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Liosse de Velishaf
01-04-2014, 05:58 AM
I have a kind of general question.

What do people on AW think are the major goals/benefits of using writing prompts? The context could be a writing group, a creative writing class, something you do on your own for whatever reason.


As someone who has no shortage of story ideas, I often wonder whether doing writing prompts is of any benefit to me.

Obviously forcing you to write something, anything, is a common goal of writing prompts, but are there others, and if so, what are they?

Nymtoc
01-04-2014, 06:29 AM
Obviously forcing you to write something, anything, is a common goal of writing prompts, but are there others, and if so, what are they?

Writing to prompts can be fun. ;)

Medievalist
01-04-2014, 06:33 AM
Because a prompt is external to the writer, there's no personal commitment or emotional tie to the story, so it can be freeing to respond to one. Many writers use them as a fun warm up exercise, for instance.

buz
01-04-2014, 06:37 AM
I haven't used a writing prompt before, but I have used...uh, drawing prompts? :p For doodling purposes. Occasionally I want to draw but all I can think of is the same shit I've already doodled a billion times and I'd rather not keep doing the same thing so...

I guess a prompt can knock me out of a thinking-rut and make me consider things I wouldn't consider, or at least look at things from different angles. It can start with some brief idea and I'll take that single thing and zero in and turn it over a few times in my brain to examine it in a way I wouldn't have thought of--it can be daunting to have to draw a single concept from All of Everything and sometimes a prompt can help with focus. It can also often spawn a bunch of new ideas, like spider babies.

I haven't used one with writing because it tends to take me so damn long to write out one idea :p But I can see how it might loosen one up, so to speak. :)

ETA: I thought about it more and I actually *have* done a writing prompt or two in my day. Ugh my memory is awful. But as I recall, the reason was "for funsies," and kind of like how everyone else says, it can make you think a little differently and try something new.

ArcticFox
01-04-2014, 06:38 AM
Sometimes they get me to push outside my comfort zone and I feel like that is where I make the most progress. When I go back to my "safe zone" I can take those lessons from the prompt with me.

Kylabelle
01-04-2014, 06:39 AM
It's great if you have numerous story ideas; not everyone does, though. And, it might not benefit you to write to a prompt. But the only way you can find out is to try it some and see how it goes, IMO.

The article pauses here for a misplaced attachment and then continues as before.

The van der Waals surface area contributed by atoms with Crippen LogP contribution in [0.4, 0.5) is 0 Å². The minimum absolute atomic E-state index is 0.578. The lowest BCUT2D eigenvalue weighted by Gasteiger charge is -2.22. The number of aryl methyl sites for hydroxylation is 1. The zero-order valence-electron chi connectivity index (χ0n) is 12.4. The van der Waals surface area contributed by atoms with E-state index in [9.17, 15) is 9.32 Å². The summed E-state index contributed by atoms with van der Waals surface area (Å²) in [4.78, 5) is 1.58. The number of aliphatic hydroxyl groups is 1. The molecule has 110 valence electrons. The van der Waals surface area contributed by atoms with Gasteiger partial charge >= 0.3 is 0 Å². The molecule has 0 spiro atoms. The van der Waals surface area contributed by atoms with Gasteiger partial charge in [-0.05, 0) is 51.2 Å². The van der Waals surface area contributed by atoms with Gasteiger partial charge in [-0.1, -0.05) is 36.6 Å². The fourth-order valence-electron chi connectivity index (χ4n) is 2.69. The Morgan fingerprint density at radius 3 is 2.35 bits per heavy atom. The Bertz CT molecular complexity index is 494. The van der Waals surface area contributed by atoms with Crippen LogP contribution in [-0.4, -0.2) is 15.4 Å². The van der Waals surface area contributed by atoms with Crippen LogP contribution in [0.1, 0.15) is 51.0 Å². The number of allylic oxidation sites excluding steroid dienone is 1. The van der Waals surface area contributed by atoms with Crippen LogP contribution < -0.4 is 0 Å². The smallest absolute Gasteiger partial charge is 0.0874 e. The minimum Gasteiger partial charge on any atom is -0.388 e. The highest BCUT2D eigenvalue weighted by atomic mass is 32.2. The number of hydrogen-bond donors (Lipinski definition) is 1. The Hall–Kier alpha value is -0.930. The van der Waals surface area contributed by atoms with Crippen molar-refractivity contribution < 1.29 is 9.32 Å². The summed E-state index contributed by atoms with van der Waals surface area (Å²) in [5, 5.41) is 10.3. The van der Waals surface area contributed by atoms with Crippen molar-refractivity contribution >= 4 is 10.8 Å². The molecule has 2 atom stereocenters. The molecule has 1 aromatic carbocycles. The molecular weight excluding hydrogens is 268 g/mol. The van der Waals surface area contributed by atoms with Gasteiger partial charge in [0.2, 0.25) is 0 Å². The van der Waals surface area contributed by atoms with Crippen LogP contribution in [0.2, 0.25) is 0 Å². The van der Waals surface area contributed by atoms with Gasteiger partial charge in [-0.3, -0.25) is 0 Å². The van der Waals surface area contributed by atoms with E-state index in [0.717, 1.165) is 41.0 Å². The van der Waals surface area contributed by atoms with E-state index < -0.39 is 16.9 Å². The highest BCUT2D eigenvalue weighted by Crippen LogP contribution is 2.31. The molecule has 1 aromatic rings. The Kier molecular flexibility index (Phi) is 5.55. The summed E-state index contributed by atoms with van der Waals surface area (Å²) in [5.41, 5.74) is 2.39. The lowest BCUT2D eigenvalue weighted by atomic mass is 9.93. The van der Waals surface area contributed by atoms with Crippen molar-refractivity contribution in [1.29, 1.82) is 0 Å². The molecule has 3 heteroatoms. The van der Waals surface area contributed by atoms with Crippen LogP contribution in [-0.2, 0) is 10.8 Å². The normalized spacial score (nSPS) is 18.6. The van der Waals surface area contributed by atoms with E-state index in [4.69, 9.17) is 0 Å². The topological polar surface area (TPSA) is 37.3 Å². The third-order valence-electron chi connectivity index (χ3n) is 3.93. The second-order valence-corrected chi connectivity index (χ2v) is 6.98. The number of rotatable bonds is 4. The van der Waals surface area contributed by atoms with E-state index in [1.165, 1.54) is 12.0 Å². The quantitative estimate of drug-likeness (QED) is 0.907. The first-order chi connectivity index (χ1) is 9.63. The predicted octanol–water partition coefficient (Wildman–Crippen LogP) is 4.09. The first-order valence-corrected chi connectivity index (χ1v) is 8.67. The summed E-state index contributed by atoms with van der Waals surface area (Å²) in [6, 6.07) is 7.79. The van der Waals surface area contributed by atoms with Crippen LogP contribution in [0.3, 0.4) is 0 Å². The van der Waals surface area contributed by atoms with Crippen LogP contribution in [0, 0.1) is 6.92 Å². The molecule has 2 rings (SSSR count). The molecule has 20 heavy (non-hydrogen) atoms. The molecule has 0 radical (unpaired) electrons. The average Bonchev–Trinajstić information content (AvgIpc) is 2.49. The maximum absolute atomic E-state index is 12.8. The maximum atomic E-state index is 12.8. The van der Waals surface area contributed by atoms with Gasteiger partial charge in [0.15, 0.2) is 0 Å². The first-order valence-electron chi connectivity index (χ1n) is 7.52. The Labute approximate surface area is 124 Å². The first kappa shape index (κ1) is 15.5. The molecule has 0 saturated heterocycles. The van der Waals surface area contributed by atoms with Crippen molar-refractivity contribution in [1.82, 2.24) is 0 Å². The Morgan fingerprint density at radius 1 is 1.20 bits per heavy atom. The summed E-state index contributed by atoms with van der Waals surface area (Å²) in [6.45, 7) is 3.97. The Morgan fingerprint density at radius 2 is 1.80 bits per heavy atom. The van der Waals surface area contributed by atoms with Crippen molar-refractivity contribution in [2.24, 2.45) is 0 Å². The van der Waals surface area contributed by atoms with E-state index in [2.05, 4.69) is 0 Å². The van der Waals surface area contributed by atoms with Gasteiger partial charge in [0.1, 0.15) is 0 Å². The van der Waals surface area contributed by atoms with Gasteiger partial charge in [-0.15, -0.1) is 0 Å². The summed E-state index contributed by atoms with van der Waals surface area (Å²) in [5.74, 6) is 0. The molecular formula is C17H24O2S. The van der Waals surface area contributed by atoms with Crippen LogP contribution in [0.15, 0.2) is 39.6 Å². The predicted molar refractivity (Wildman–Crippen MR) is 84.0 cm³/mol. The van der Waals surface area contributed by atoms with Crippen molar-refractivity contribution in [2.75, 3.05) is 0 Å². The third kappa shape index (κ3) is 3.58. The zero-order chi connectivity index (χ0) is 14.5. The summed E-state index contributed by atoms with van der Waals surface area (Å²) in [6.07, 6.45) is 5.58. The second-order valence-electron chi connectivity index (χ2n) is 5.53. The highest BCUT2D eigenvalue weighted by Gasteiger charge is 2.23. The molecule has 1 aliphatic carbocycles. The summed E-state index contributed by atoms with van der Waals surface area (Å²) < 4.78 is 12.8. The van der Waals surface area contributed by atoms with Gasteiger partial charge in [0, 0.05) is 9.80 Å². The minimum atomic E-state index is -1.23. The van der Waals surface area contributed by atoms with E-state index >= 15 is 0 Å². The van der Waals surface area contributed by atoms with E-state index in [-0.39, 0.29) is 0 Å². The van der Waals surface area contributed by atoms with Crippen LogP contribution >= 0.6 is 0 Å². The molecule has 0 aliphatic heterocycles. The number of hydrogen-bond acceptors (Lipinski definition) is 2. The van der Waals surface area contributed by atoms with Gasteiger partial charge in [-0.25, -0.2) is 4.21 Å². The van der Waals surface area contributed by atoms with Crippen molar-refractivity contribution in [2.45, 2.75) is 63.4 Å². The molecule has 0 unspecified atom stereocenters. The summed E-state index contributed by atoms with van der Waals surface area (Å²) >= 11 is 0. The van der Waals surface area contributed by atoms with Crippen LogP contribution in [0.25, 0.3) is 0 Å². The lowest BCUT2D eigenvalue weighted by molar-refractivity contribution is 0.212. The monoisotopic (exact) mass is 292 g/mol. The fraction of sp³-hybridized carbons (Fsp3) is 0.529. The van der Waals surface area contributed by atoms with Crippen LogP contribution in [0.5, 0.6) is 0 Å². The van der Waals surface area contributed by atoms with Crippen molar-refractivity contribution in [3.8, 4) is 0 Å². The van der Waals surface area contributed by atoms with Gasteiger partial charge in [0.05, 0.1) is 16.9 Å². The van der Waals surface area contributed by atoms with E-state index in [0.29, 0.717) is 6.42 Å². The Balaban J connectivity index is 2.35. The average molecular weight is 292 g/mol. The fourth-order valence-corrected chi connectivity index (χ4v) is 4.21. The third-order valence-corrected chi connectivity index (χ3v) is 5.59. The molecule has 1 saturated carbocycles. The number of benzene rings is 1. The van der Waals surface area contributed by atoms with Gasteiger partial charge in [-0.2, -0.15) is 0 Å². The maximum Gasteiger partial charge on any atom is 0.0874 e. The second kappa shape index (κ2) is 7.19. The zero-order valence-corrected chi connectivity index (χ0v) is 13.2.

I know for me having an externally provided prompt can send me in creative directions I would not take alone. And yes, it can be lots of fun.

Siri Kirpal
01-04-2014, 06:56 AM
Sat Nam! (literally "Truth Name"--a Sikh greeting)

I've only felt prompted to try one writing prompt. It was draw a map of the earliest neighborhood you can remember living in and write a story of something that happened to you in that neighborhood. It was useful...although I didn't use the story in my memoir.

Blessings,

Siri Kirpal

Liosse de Velishaf
01-04-2014, 07:15 AM
It's great if you have numerous story ideas; not everyone does, though. And, it might not benefit you to write to a prompt. But the only way you can find out is to try it some and see how it goes, IMO.

I know for me having an externally provided prompt can send me in creative directions I would not take alone. And yes, it can be lots of fun.

I put that detail in there to make it clearer where I was coming from with my question.


I have used them in poetry, mostly for general inspiration , but not often in prose, and I was wondering if I should try them more for prose.

jjdebenedictis
01-04-2014, 07:25 AM
It's great if you have numerous story ideas; not everyone does, though. Exactly; I'm one of these. I have trouble coming up with ideas and yet I find writing prompts trigger lots of ideas in a very quick fashion.

I've decided it's because my brain loves problem-solving but doesn't spontaneously generate its own problems to solve. I'm pretty happy-go-lucky and disinclined to fret about things, but I'll latch onto puzzles (and problems) ferociously when I run across them--and what is a plot but a big, juicy puzzle to solve?

Little Anonymous Me
01-04-2014, 07:33 AM
I like them, though I don't use them often at the moment. It's fun, light writing for me, and I try to pick prompts very different from what I normally write. They're my mental yoga. :D

DragonHeart
01-04-2014, 07:49 AM